For more than a decade Ken Oringer and Jamie Bissonnette have teamed together to delight the city of Boston with their culinary explorations. Seven days a week, Toro, Coppa and Little Donkey take us to Spain, Italy, Asia and beyond as the flavors Ken and Jamie are passionate about speak to us. For these chefs, the kitchen is limitless. Ingredients are sourced seasonally in Boston, with new findings all year round. On a trip to H-mart or to Copley Square Farmers Market, you’ll see their favorite senses exercised again and again as they taste and smell everything. Even after all these years they are insatiable, still the same chefs searching for new flavors, and how to put them into dishes on their menus for their community to embrace. In Boston loyalty is as thick as the humidity in mid August, and that doesn’t change in the restaurant industry. Throughout every season, Toro, Coppa and Little Donkey are here for their diners, and that takes more than hard work and dedication, it takes love.
This industry requires consistency- showing up, day after day, and producing the same results. A restaurant might have a guest in their dining room who visited years ago, yet still remembers the details of their experience as it was that good. Being able to recreate that again and again is what defines outstanding hospitality. However, a day in the industry rarely goes as planned. Staff may not show up, parties can get out of hand, equipment breaks mid-service, and any other number of wildcards get tossed into the air. Today we celebrate Ken and Jamie, because they play the cards they’re dealt, every damn day.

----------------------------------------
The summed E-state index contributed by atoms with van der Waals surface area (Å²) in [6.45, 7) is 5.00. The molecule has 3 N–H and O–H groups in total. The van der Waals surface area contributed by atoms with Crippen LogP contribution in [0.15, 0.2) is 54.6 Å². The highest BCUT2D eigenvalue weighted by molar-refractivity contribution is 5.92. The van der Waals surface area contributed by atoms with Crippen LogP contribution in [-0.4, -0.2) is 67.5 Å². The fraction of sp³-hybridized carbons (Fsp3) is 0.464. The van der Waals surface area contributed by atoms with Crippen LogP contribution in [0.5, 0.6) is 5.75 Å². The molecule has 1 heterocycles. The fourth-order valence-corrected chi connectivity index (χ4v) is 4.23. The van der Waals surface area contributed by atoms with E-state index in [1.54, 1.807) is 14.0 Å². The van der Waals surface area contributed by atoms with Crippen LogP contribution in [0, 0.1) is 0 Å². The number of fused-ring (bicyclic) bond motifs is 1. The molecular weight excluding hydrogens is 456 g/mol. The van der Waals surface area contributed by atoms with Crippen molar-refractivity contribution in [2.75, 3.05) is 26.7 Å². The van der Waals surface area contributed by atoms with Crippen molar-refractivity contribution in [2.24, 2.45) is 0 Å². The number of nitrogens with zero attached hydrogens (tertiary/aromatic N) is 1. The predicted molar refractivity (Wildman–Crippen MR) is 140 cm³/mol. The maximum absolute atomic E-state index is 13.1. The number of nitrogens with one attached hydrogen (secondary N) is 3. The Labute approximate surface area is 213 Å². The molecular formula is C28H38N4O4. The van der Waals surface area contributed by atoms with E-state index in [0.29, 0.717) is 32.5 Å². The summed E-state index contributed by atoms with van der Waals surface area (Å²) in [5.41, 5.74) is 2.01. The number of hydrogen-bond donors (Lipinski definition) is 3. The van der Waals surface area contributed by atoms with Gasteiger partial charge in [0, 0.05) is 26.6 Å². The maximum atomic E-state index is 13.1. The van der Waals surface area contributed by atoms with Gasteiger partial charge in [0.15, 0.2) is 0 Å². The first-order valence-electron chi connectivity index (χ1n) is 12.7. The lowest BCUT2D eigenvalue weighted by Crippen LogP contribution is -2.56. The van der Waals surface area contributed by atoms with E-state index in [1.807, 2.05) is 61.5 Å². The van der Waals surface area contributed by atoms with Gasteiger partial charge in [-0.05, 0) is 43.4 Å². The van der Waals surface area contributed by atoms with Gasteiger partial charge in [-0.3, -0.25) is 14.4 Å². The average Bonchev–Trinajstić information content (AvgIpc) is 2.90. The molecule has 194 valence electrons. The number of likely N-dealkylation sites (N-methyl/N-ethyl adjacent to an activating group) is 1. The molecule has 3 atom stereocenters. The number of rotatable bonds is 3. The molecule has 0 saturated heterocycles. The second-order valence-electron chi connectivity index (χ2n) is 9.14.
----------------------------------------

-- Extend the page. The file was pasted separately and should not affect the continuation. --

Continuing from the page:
To commemorate the imprint they’ve made on the culinary scene, we asked them not about the awards and recognition over the years, but the wild times and the ridiculous moments, that, once removed, resulted in laughter. In their own words, here are a few of the memories. For proving to stay true to yourselves, true to your business and true to the craft - here’s to you, Ken (KO) and Jamie (JB) - Happy Founders Day!
KO: Toro, back before even Jamie was involved, it was like the Wild West. That strip of Washington Street had nothing on it and people didn’t know what Spanish food was. Nobody knew what Tapas was, not any clue. Spain back in those days didn’t have the romance, it was before Adria or any of those guys put Spain on the map. Toro was packed though, and really hasn’t slowed down since (knocks on the wooden table). But you couldn’t get a taxi to pass for like an hour after work. It was literally like the Wild West.
JB: I used to go around the South End with a Vespa scooter, and no matter what kind of lock I had, it just kept getting stolen. I recovered one of them illegally once that got me into more trouble than the guy who stole it. I found one of them once that had been stolen and it was so dilapidated so I was like “fuck it, I’m done with Vespa’s”. Then, on my birthday, Ken and Celine bought me one and just showed up with it. You realize that your mentor, who became my business partner and my friend, you realize that you look out for each other more than you ever expected.
KO: The reason I opened Toro was because I would travel to Spain twice a year to do events, because of Clio, and after the events we’d go to these Tapas bars. They were so festive and fun. I thought, “why aren’t people in America doing this?” It was the true camaraderie of breaking bread. It changed my whole philosophy. I was like “fuck fine dining, this is what I want”. And all of our restaurants since have had that same atmosphere.